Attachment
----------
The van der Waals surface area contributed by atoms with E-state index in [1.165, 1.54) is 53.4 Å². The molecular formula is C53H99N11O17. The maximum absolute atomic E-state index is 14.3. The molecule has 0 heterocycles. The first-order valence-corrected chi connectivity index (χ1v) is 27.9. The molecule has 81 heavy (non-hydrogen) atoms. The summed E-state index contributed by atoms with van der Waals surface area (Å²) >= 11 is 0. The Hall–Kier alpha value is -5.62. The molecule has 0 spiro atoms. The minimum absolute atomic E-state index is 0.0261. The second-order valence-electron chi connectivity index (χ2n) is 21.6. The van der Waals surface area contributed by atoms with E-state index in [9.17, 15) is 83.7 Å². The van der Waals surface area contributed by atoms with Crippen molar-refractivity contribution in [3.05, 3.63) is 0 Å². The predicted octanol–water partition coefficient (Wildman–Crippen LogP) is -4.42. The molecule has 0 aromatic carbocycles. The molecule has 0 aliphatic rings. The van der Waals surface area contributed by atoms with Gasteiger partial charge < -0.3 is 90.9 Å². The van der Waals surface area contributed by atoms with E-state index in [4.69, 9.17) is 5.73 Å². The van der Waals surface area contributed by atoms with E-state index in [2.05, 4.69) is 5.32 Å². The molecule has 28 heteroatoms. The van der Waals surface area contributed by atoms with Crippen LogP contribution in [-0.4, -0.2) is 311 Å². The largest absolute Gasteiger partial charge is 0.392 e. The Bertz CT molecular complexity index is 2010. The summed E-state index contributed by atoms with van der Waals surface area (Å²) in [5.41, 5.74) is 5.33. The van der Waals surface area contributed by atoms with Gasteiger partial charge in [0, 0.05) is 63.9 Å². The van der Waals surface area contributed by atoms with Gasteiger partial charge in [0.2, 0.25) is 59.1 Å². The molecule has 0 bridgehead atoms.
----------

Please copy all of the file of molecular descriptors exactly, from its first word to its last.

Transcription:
The van der Waals surface area contributed by atoms with E-state index in [1.165, 1.54) is 53.4 Å². The molecular formula is C53H99N11O17. The maximum absolute atomic E-state index is 14.3. The molecule has 0 heterocycles. The first-order valence-corrected chi connectivity index (χ1v) is 27.9. The molecule has 81 heavy (non-hydrogen) atoms. The summed E-state index contributed by atoms with van der Waals surface area (Å²) >= 11 is 0. The Hall–Kier alpha value is -5.62. The molecule has 0 spiro atoms. The minimum absolute atomic E-state index is 0.0261. The second-order valence-electron chi connectivity index (χ2n) is 21.6. The van der Waals surface area contributed by atoms with E-state index in [9.17, 15) is 83.7 Å². The van der Waals surface area contributed by atoms with Crippen molar-refractivity contribution in [3.05, 3.63) is 0 Å². The predicted octanol–water partition coefficient (Wildman–Crippen LogP) is -4.42. The molecule has 0 aromatic carbocycles. The molecule has 0 aliphatic rings. The van der Waals surface area contributed by atoms with Gasteiger partial charge < -0.3 is 90.9 Å². The van der Waals surface area contributed by atoms with E-state index in [4.69, 9.17) is 5.73 Å². The van der Waals surface area contributed by atoms with E-state index in [2.05, 4.69) is 5.32 Å². The molecule has 28 heteroatoms. The van der Waals surface area contributed by atoms with Crippen LogP contribution in [-0.4, -0.2) is 311 Å². The largest absolute Gasteiger partial charge is 0.392 e. The Bertz CT molecular complexity index is 2010. The summed E-state index contributed by atoms with van der Waals surface area (Å²) in [5.41, 5.74) is 5.33. The van der Waals surface area contributed by atoms with Gasteiger partial charge in [0, 0.05) is 63.9 Å². The van der Waals surface area contributed by atoms with Gasteiger partial charge in [0.2, 0.25) is 59.1 Å². The molecule has 0 bridgehead atoms.